Tuesday

18th Sep 2018

Opinion

European Defence Fund - the militarisation of EU science

  • The EU seems to be prioritising highly controversial technologies such as armed drones and autonomous weapons (Photo: Ricardo Gomez Angel)

This week a coalition of peace groups and scientists launched a new initiative to call on the EU to stop the militarisation of the EU research policy.

Over 700 scientist and academics from 19 EU countries invite their colleagues to sign the online pledge and to call on the EU to stop funding military research.

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The EU should fund research which helps to tackle the root causes of conflict, instead of triggering another arms race.

Earlier this month the European Commission proposed a €13bn budget for research and development of military research, the so-called European Defence Fund.

Investing EU funds in military research will not only divert resources from more peaceful areas, but is also likely to fuel arms races, undermining security in Europe or elsewhere.

It's not 'the economy, stupid'

The European Commission has repeatedly claimed that subsidies for military research are necessary for the development of the European economy.

Despite the claims by the commission, scientific research tends to point out that funding for military research has an adverse effect on growth or has no significant effect at all.

Researchers warn for the danger of 'crowding out': funding for military research risks to extract resources and skill from civilian sectors, while innovation driven by the civilian sector produces output much faster, cheaper and in a more transparent way.

While military research used to produce innovative technologies in the past, the aerospace and defence sector have lost most of its prominence. Increasingly the defence sector is dependent on innovation in the civilian sector and is innovation driven by discoveries in information technology and electronics.

This is even recognised by the arms industry itself, which constantly emphasises the need for public funding to remain profitable.

'Autonomous weapons' worries

But perhaps a European Defence Fund will make us more secure? This is highly questionable as the EU seems to be prioritising highly controversial technologies such as armed drones and autonomous weapons.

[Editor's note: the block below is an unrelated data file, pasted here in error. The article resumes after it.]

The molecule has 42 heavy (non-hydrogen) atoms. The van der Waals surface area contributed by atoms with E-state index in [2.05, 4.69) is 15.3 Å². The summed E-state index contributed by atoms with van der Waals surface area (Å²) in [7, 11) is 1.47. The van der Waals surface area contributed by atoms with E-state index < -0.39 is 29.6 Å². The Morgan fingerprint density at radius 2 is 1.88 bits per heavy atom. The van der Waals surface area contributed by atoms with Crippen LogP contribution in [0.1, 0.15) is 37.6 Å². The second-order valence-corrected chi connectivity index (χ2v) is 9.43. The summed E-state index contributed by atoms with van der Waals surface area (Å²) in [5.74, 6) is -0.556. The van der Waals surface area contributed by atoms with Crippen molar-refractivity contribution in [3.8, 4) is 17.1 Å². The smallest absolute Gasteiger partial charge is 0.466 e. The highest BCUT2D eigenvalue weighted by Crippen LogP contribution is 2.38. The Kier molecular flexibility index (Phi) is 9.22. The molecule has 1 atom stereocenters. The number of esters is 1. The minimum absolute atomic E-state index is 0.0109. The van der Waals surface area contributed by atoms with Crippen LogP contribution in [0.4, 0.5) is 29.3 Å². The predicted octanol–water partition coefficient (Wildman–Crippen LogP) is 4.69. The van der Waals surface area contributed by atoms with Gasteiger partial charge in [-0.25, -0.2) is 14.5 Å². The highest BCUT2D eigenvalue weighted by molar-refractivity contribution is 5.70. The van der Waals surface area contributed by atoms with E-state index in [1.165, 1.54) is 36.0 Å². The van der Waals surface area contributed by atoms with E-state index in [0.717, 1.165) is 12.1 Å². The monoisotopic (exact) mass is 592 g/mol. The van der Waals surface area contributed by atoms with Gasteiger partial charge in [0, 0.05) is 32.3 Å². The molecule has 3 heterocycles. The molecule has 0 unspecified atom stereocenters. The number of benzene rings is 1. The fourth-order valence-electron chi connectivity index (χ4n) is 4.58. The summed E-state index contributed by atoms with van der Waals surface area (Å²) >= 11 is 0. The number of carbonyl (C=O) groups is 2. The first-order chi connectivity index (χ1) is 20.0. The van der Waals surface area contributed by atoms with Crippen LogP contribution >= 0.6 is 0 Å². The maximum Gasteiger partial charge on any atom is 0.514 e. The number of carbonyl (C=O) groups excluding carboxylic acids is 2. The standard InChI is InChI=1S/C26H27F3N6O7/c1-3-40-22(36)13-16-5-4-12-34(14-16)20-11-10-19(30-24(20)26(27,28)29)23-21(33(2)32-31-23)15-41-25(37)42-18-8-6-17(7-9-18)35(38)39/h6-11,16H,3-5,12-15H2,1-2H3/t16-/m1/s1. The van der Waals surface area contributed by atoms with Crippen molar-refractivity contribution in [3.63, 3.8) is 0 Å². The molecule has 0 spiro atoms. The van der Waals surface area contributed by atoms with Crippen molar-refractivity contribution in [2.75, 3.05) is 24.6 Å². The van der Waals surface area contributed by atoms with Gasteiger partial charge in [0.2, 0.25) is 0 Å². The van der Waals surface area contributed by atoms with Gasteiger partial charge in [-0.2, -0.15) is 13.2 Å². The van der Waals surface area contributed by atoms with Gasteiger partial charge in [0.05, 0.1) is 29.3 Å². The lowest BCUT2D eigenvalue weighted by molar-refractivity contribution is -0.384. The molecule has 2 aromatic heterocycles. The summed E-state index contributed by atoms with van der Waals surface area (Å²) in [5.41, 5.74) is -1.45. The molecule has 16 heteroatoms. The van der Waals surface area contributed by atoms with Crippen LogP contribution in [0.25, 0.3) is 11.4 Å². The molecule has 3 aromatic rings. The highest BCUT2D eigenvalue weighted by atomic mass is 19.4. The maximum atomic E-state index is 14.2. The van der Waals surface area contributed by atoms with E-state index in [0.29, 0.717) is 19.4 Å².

Worldwide resistance from scientists against the robotisation of warfare is growing.

Only in the last couple of months this has led to several remarkable successes. An academic boycott against the research institute KAIST in South Korea forced the institute to withdraw from the development of autonomous weapons.

Google as well was faced with widespread resistance from its employees over an AI weapons project.

Not without reason. The combination of Artificial Intelligence and war technology makes for a dangerous cocktail.

Scientists have repeatedly warned for a global arms race in autonomous weapons. And also the European Parliament has called for a ban.

Despite these warnings EU member states have rejected the exclusion of killer robots in the European Defence Funds.

Even more worrying is that several of the military projects already being rolled out under the "preparatory action on defence research" are clearly aimed at the further automatisation of military hardware.

The commission claims that the European Defence Fund is pivotal for our security. Funding highly-controversial military technology will however only contribute to instability.

Worldwide military expenditure is already at its highest level since the end of the Cold War at $1.7trn. Another arms race will not solve any of the security problems we are facing.

Concern about these developments has led peace groups and researchers to set up a new European campaign – Researchers for Peace.

We urge the European Council – which meets at the end of this week – to heed our call.

Bram Vranken is a campaigner with the Belgian peace movement Vredesactie (Peace Action)

Defence firms 'reap benefits' of advice to EU

Six beneficiaries of a €35m defence research grant were also part of the EU expert group that called for more public money in for the military. 'This raises serious concerns about a conflict of interests,' says campaigner Bram Vranken.

Is Russia blackmailing the Council of Europe?

Moscow stopped paying its €20m annual bill to the Council of Europe after criticisms of its human rights record. Now it appears to be waiting for the Strasbourg-based body to crumple.

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